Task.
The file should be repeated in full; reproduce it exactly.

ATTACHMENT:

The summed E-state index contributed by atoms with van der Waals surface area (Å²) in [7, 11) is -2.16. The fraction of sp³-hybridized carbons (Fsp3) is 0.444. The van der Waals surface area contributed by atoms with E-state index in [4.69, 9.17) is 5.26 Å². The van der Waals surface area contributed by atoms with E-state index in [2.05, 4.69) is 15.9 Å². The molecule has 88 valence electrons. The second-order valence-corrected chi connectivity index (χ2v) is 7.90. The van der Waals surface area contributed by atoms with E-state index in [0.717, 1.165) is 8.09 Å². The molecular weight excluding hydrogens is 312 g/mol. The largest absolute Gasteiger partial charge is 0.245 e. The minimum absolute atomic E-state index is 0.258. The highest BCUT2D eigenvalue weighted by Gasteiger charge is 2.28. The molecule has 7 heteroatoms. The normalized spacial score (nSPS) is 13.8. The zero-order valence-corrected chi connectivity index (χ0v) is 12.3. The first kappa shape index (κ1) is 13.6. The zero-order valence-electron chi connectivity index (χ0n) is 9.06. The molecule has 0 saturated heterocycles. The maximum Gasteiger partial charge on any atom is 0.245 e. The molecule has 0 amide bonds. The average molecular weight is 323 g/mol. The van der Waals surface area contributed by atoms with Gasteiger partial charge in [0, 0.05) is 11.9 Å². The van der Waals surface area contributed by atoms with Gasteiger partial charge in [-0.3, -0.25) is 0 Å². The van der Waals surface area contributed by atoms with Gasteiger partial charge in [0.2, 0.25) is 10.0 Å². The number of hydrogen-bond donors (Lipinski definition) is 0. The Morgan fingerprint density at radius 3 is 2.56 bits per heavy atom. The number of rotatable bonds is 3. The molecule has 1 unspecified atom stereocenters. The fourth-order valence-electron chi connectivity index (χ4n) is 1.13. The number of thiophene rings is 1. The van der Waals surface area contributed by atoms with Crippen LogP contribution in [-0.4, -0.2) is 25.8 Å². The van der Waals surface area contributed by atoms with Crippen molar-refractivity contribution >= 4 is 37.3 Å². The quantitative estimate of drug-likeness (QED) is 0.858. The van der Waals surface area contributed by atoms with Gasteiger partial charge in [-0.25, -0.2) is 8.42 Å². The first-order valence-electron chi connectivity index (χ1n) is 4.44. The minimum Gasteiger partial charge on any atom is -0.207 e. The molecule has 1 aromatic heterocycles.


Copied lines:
The summed E-state index contributed by atoms with van der Waals surface area (Å²) in [7, 11) is -2.16. The fraction of sp³-hybridized carbons (Fsp3) is 0.444. The van der Waals surface area contributed by atoms with E-state index in [4.69, 9.17) is 5.26 Å². The van der Waals surface area contributed by atoms with E-state index in [2.05, 4.69) is 15.9 Å². The molecule has 88 valence electrons. The second-order valence-corrected chi connectivity index (χ2v) is 7.90. The van der Waals surface area contributed by atoms with E-state index in [0.717, 1.165) is 8.09 Å². The molecular weight excluding hydrogens is 312 g/mol. The largest absolute Gasteiger partial charge is 0.245 e. The minimum absolute atomic E-state index is 0.258. The highest BCUT2D eigenvalue weighted by Gasteiger charge is 2.28. The molecule has 7 heteroatoms. The normalized spacial score (nSPS) is 13.8. The zero-order valence-corrected chi connectivity index (χ0v) is 12.3. The first kappa shape index (κ1) is 13.6. The zero-order valence-electron chi connectivity index (χ0n) is 9.06. The molecule has 0 saturated heterocycles. The maximum Gasteiger partial charge on any atom is 0.245 e. The molecule has 0 amide bonds. The average molecular weight is 323 g/mol. The van der Waals surface area contributed by atoms with Gasteiger partial charge in [0, 0.05) is 11.9 Å². The van der Waals surface area contributed by atoms with Gasteiger partial charge in [-0.3, -0.25) is 0 Å². The van der Waals surface area contributed by atoms with Gasteiger partial charge in [0.2, 0.25) is 10.0 Å². The number of hydrogen-bond donors (Lipinski definition) is 0. The Morgan fingerprint density at radius 3 is 2.56 bits per heavy atom. The number of rotatable bonds is 3. The molecule has 1 unspecified atom stereocenters. The fourth-order valence-electron chi connectivity index (χ4n) is 1.13. The number of thiophene rings is 1. The van der Waals surface area contributed by atoms with Crippen LogP contribution in [-0.4, -0.2) is 25.8 Å². The van der Waals surface area contributed by atoms with Crippen molar-refractivity contribution >= 4 is 37.3 Å². The quantitative estimate of drug-likeness (QED) is 0.858. The van der Waals surface area contributed by atoms with Gasteiger partial charge in [-0.25, -0.2) is 8.42 Å². The first-order valence-electron chi connectivity index (χ1n) is 4.44. The minimum Gasteiger partial charge on any atom is -0.207 e. The molecule has 1 aromatic heterocycles.